For the purpose of statistical analysis, cytology specimens interpreted as ASC cannot exclude HSIL (ASC-H) or squamous cell carcinoma were grouped into the HSIL category, because the practical management of all three interpretations is anoscopic examination. Similarly, biopsy specimens interpreted as invasive cancer were grouped with HSIL, as both would require further clinical management.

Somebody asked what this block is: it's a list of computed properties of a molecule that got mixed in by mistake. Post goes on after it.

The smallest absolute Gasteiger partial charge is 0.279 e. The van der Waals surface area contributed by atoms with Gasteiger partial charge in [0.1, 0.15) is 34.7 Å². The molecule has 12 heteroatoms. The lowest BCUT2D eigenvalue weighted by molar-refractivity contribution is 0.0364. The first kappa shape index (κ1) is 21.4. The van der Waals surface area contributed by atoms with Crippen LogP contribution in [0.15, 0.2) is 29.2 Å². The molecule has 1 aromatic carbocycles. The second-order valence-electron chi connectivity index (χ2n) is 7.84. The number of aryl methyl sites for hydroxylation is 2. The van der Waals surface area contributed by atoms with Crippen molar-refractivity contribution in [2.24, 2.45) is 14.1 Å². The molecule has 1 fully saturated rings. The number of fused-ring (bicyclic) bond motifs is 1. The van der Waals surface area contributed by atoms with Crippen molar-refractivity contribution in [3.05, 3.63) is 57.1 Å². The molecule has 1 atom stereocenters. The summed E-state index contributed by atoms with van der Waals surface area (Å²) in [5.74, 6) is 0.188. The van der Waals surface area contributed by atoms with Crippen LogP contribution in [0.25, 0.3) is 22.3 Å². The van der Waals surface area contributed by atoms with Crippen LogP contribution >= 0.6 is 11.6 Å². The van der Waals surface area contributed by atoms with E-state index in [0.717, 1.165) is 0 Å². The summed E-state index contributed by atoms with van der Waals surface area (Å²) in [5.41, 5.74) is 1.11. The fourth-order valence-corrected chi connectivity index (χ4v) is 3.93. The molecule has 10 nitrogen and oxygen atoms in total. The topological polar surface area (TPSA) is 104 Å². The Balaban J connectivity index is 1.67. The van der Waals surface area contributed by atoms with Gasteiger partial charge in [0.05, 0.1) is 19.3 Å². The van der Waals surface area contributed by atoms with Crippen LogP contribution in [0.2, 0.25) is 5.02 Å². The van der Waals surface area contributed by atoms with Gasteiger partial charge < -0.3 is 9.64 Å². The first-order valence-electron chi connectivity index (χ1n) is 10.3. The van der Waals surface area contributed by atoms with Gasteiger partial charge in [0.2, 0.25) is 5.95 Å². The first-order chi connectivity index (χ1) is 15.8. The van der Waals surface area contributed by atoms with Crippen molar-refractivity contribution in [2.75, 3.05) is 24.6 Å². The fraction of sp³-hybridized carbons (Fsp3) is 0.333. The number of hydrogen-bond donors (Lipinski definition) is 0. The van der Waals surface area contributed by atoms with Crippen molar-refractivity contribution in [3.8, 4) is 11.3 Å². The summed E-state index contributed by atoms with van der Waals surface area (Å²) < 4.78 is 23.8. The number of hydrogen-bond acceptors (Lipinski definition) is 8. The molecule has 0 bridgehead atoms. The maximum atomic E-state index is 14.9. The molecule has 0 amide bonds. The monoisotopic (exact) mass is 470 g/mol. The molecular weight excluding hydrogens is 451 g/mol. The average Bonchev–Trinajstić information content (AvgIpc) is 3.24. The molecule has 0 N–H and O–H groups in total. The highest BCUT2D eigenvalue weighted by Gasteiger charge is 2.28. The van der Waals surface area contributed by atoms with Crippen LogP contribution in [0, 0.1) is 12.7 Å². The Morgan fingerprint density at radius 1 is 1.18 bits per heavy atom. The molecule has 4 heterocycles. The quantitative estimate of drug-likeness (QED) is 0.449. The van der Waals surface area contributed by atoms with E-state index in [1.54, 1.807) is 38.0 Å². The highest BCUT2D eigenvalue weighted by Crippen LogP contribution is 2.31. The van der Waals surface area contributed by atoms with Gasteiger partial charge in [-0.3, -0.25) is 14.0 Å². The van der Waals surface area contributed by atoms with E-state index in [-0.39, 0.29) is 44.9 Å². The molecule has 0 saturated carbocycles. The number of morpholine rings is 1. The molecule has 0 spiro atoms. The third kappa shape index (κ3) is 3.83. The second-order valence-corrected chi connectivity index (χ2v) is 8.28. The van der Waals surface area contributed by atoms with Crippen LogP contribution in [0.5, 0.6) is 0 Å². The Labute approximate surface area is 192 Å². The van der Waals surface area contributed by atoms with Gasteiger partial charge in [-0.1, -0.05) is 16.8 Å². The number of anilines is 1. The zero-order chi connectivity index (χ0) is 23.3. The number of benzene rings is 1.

We calculated the kappa statistic with 95% confidence interval (95% CI) to summarize agreement for cytology and biopsy interpretation.21 Unlike proportion of agreement, the kappa statistic takes the element of chance agreement into account. We interpreted the kappa statistic to represent the following levels of agreement: < 0.0 = poor, 0.0–0.2 = slight, 0.2–0.4 = fair, 0.4–0.6 = moderate, 0.6–0.8 = substantial, and 0.8–1.0 = almost perfect.21 The unweighted kappa statistic was used to analyze binary grouped data. Otherwise, the weighted kappa statistic was calculated. Weighted kappa statistics take the severity of disagreement into account. For example, a weight of 1.00 was assigned for exact agreement, 0.67 for interpretations 1 category away (e.g., when one pathologist's interpretation was HSIL and another pathologist's interpretation was LSIL for the same specimen), and weights of 0.33 and 0.00 for interpretations 2 and 3 categories away, respectively. To address the possibility of correlation between biopsy specimens when more than one biopsy specimen was obtained per patient, we calculated two kappa statistics, one using all the biopsy results, and the second using only the first biopsy result from those patients in whom multiple biopsies were done. If the two kappa statistics were similar, we assumed that any correlation within patients in whom multiple biopsies were done was negligible.